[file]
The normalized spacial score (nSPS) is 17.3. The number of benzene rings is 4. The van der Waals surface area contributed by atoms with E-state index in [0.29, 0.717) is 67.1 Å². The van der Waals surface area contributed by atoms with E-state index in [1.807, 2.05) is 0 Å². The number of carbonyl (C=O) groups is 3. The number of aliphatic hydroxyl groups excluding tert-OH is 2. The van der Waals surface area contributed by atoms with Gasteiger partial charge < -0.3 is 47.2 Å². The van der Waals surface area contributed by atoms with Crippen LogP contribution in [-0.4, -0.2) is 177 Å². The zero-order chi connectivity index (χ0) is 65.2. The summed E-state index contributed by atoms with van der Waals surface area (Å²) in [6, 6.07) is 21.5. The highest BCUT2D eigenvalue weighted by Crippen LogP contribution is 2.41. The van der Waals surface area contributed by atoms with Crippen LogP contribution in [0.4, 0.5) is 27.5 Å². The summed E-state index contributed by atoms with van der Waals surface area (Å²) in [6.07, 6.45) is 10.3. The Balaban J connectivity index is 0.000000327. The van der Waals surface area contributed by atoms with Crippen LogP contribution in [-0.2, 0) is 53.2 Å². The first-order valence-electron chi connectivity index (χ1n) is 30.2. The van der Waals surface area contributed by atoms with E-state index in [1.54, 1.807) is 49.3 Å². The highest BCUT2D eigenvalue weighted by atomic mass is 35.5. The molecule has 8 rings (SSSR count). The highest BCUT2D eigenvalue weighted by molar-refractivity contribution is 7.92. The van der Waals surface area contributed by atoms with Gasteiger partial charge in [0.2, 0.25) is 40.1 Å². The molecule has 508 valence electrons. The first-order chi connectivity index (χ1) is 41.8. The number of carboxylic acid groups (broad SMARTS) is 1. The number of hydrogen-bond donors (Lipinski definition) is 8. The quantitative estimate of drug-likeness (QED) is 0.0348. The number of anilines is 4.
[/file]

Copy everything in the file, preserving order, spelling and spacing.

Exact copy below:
The normalized spacial score (nSPS) is 17.3. The number of benzene rings is 4. The van der Waals surface area contributed by atoms with E-state index in [0.29, 0.717) is 67.1 Å². The van der Waals surface area contributed by atoms with E-state index in [1.807, 2.05) is 0 Å². The number of carbonyl (C=O) groups is 3. The number of aliphatic hydroxyl groups excluding tert-OH is 2. The van der Waals surface area contributed by atoms with Gasteiger partial charge < -0.3 is 47.2 Å². The van der Waals surface area contributed by atoms with Crippen LogP contribution in [-0.4, -0.2) is 177 Å². The zero-order chi connectivity index (χ0) is 65.2. The summed E-state index contributed by atoms with van der Waals surface area (Å²) in [6, 6.07) is 21.5. The highest BCUT2D eigenvalue weighted by Crippen LogP contribution is 2.41. The van der Waals surface area contributed by atoms with Crippen LogP contribution in [0.4, 0.5) is 27.5 Å². The summed E-state index contributed by atoms with van der Waals surface area (Å²) in [6.07, 6.45) is 10.3. The Balaban J connectivity index is 0.000000327. The van der Waals surface area contributed by atoms with Crippen LogP contribution in [-0.2, 0) is 53.2 Å². The first-order valence-electron chi connectivity index (χ1n) is 30.2. The van der Waals surface area contributed by atoms with E-state index in [1.54, 1.807) is 49.3 Å². The highest BCUT2D eigenvalue weighted by atomic mass is 35.5. The molecule has 8 rings (SSSR count). The highest BCUT2D eigenvalue weighted by molar-refractivity contribution is 7.92. The van der Waals surface area contributed by atoms with Gasteiger partial charge in [0.2, 0.25) is 40.1 Å². The molecule has 508 valence electrons. The first-order chi connectivity index (χ1) is 41.8. The number of carboxylic acid groups (broad SMARTS) is 1. The number of hydrogen-bond donors (Lipinski definition) is 8. The quantitative estimate of drug-likeness (QED) is 0.0348. The number of anilines is 4.